4. Study demonstrates cells can acquire new functions through transcriptional regulatory network
5. Epigenetic signatures direct the repair potential of reprogrammed cells
6. Researchers print live cells with a standard inkjet printer
7. Nanopills release drugs directly from the inside of cells
8. Protein jailbreak helps breast cancer cells live
9. Newly found protein helps cells build tissues
10. BU researchers derive purified lung and thyroid progenitors from embryonic stem cells
11. Housekeeping mechanism for brain stem cells discovered
Post Your Comments:
*Name:
*Comment:
*Email:
Related Image:
Patient-specific stem cells and personalized gene therapy
(Date:2/4/2016)... -- The field of Human Microbiome research and ... hubs of the biotechnology industry. While the Human ... human microbiota, have garnered a lot of attention ... has literally exploded in terms of both basic ... on biomedical aspects of research, development, and commercial ...
(Date:2/3/2016)... 3, 2016 ... the "Emotion Detection and Recognition Market ... Others), Software Tools (Facial Expression, Voice Recognition ... Regions - Global forecast to 2020" ... http://www.researchandmarkets.com/research/d8zjcd/emotion_detection ) has announced the addition ...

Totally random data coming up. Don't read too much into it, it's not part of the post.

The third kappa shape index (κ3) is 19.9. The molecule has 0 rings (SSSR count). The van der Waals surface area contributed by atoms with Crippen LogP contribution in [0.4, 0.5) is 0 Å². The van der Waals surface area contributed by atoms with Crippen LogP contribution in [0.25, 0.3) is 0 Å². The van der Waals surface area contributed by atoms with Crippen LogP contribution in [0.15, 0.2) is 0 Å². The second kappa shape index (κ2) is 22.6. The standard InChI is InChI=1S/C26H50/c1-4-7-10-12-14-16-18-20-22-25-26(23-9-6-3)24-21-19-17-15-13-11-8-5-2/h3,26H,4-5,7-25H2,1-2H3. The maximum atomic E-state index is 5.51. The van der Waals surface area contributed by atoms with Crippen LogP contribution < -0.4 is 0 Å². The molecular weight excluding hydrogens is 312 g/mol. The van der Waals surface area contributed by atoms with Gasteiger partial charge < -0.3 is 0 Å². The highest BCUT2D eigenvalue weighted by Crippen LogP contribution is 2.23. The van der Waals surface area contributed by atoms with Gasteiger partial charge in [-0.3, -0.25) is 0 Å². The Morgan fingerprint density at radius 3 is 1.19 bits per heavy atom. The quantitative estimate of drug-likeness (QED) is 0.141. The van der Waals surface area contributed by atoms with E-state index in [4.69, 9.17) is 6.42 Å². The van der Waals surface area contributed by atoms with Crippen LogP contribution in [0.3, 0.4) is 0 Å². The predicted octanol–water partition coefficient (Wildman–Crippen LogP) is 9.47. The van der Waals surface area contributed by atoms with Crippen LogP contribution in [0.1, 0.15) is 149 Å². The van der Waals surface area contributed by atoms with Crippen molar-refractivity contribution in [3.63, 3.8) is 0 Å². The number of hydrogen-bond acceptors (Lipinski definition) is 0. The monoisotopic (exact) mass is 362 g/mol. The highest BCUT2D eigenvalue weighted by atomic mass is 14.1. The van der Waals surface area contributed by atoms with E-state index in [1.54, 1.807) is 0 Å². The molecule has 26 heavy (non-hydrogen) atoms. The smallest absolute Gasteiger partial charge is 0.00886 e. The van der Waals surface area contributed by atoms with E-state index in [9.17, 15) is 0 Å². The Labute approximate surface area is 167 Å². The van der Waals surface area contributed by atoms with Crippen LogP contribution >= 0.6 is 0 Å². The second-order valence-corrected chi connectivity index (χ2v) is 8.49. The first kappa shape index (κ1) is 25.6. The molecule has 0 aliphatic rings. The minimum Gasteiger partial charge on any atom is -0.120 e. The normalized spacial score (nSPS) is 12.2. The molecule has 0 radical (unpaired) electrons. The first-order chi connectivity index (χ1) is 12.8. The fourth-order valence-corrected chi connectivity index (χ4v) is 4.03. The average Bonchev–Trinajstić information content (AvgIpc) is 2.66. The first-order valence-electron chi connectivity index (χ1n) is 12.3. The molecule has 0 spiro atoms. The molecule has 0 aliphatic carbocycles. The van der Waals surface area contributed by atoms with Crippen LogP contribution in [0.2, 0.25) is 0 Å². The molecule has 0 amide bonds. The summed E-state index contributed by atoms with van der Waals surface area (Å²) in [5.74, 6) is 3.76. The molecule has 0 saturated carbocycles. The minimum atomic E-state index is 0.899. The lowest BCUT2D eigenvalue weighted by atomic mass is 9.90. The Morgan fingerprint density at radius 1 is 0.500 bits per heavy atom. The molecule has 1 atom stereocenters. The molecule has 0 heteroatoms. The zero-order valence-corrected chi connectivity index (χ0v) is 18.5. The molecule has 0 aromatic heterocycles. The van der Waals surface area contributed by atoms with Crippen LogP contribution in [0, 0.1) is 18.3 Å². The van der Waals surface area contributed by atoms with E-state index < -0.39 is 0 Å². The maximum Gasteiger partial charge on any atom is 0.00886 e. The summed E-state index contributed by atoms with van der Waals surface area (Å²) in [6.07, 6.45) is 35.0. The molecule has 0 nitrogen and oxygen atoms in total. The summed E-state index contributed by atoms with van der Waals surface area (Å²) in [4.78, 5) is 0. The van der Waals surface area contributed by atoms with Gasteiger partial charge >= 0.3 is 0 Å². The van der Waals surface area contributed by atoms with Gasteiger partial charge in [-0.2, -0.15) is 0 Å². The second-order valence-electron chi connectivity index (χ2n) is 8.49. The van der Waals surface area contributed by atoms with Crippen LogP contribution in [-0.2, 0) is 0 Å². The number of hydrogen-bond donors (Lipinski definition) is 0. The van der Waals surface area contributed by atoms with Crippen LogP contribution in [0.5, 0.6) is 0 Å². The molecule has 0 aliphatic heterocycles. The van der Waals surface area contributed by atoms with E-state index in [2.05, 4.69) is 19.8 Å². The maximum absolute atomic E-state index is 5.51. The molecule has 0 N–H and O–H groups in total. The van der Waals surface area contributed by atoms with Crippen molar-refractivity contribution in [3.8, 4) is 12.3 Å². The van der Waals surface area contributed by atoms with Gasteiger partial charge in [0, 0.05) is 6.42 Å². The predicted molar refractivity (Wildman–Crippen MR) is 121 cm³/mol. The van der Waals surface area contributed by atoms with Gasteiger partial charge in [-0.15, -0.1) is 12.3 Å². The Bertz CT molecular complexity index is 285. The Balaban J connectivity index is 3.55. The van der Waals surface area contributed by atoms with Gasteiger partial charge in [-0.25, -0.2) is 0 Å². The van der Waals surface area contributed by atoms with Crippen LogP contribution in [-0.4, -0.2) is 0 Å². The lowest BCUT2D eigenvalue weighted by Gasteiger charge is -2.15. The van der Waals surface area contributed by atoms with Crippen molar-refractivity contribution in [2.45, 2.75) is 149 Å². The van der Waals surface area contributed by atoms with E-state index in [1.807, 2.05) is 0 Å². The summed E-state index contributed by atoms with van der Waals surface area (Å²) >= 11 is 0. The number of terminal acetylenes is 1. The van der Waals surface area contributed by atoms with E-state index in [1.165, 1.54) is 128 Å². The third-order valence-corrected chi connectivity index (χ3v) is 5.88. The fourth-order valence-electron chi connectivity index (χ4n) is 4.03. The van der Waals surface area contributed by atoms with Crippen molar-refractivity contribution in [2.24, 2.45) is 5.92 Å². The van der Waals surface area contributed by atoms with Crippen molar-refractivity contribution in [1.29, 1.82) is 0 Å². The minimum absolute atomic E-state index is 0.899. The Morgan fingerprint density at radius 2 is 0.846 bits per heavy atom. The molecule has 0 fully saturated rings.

(Date:2/2/2016)... 2016 Technology Enhancements Accelerate Growth of X-ray Imaging ... digital and computed radiography markets in Thailand ... Indonesia (TIM). It provides an in-depth ... well as regional market drivers and restraints. The study ... and market attractiveness, both for digital and computed radiography. ...
Breaking Biology News(10 mins):
(Date:2/8/2016)... ... 2016 , ... Franz Inc. , an early innovator ... announced the availability of AllegroGraph 6, the leading Semantic Graph Database with certification ... Program (CCPT). AllegroGraph is the first Semantic Graph Database to be certified ...
(Date:2/8/2016)... England , February 8, 2016 ... Ltd ("Atlas Genetics" or the "Company"), the ultra-rapid Point-Of-Care (POC) ... to CE Mark its Chlamydia trachomatis (CT) test to be ... of the IVD Directive (98/79/EC), the CT test is now ... --> --> The launch of the io® ...
(Date:2/5/2016)... Feb. 5, 2016  In the pharmaceutical industry the ... host of launch activities including the identification and engagement ... activity is especially high in the oncology therapeutic area ... Practices and the Role of Medical Affairs in Oncology ... on oncology therapies find better ways to utilize medical ...
(Date:2/4/2016)... ... February 04, 2016 , ... Morf ... today announced an interactive FDA compliance training course, Writing Effective ... Professional Society) accredited interactive course on Morf Playbook—now conveniently available on smartphones and ...
Breaking Biology Technology: